Informations and abstract
Keywords: Entail; Property Rights; Real Estate Market; Venice; Palace Venier dei Leoni.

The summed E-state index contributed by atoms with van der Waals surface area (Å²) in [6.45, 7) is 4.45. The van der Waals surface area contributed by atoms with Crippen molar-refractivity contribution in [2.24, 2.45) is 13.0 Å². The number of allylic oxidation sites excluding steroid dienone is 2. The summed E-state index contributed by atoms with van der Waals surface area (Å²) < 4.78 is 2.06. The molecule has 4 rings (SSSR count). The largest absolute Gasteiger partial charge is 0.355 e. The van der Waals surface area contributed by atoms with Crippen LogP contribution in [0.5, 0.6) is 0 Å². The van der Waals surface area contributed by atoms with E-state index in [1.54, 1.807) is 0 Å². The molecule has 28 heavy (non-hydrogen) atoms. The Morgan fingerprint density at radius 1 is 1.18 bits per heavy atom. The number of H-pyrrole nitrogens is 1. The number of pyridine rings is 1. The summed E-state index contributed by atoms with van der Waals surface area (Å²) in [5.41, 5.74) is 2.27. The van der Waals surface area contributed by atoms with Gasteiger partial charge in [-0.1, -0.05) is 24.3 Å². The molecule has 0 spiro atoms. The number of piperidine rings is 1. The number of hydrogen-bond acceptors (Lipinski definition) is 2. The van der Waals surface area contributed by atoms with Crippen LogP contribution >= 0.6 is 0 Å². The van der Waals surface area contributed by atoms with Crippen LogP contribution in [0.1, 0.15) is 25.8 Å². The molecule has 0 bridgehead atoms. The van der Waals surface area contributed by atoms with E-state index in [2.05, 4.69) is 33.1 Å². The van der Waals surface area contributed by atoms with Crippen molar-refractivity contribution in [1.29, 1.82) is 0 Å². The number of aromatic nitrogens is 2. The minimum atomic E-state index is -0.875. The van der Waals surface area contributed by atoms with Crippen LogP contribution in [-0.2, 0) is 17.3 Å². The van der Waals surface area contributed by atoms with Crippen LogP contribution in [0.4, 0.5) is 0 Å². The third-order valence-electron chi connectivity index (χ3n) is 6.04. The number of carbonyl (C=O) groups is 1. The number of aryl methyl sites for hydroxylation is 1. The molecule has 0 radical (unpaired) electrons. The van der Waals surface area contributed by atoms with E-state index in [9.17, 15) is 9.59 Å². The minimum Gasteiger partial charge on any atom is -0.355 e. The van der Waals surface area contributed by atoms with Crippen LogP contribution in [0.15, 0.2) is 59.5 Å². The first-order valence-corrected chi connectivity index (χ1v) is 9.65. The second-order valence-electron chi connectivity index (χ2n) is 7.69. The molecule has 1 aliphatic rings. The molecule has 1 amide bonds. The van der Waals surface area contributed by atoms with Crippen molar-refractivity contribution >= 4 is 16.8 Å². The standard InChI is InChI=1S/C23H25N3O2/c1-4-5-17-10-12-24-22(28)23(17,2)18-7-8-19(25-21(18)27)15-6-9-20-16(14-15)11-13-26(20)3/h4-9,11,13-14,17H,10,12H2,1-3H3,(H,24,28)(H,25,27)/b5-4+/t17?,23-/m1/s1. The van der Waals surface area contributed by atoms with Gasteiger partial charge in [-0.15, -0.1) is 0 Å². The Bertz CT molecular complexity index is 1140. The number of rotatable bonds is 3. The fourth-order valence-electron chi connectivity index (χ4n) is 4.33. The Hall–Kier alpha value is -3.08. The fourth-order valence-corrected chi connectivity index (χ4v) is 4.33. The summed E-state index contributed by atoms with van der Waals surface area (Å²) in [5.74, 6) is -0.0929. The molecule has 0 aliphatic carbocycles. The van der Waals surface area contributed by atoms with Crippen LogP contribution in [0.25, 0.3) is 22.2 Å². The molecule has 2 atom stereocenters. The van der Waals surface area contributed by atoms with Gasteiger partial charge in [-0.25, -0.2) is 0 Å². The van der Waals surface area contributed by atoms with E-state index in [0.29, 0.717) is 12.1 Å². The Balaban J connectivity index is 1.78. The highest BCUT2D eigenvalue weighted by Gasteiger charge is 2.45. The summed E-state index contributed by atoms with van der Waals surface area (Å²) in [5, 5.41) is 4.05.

Rarely could real estate property that belonged to an entail circulate on the market. That property was obliged to pass from generation to generation according to the order established by the founder of the entail, who forbade the sale of any such property. The Republic of Venice, ruled by patricians who often made recourse to entrails, normally impose the respect of this rule. However, it also devised a complex procedure and outlined the conditions for lifting the inalienability clause. This article is a case study of the Venier Palace in the parish of San Vio, in the Venice neighborhood of Dorsoduro, during the seventeenth and eighteenth centuries. It show that the existence of several entails belonging to various families was an obstacle neither to the change of property rights (both free or inalienable) nor to the legal sale of real estate properties via permutation and preemption rather than via the market. Even large-scale reconstruction was initiated, although it ended because of lack of financing means. In short, I argue that entails were not sanctuaries for property but rather valuable refuges. Shifting the attention away from the testamentary will and toward the management of entails, this article demonstrates how flexible this inheritance practice in fact was. In so doing, it also downplays the symbolic role played by palaces in the self-image of the Venetian patrician and highlights how the ruling class and the heirs both regarded the assets' value and preservation as more important to the integrity of the assets' material continuity.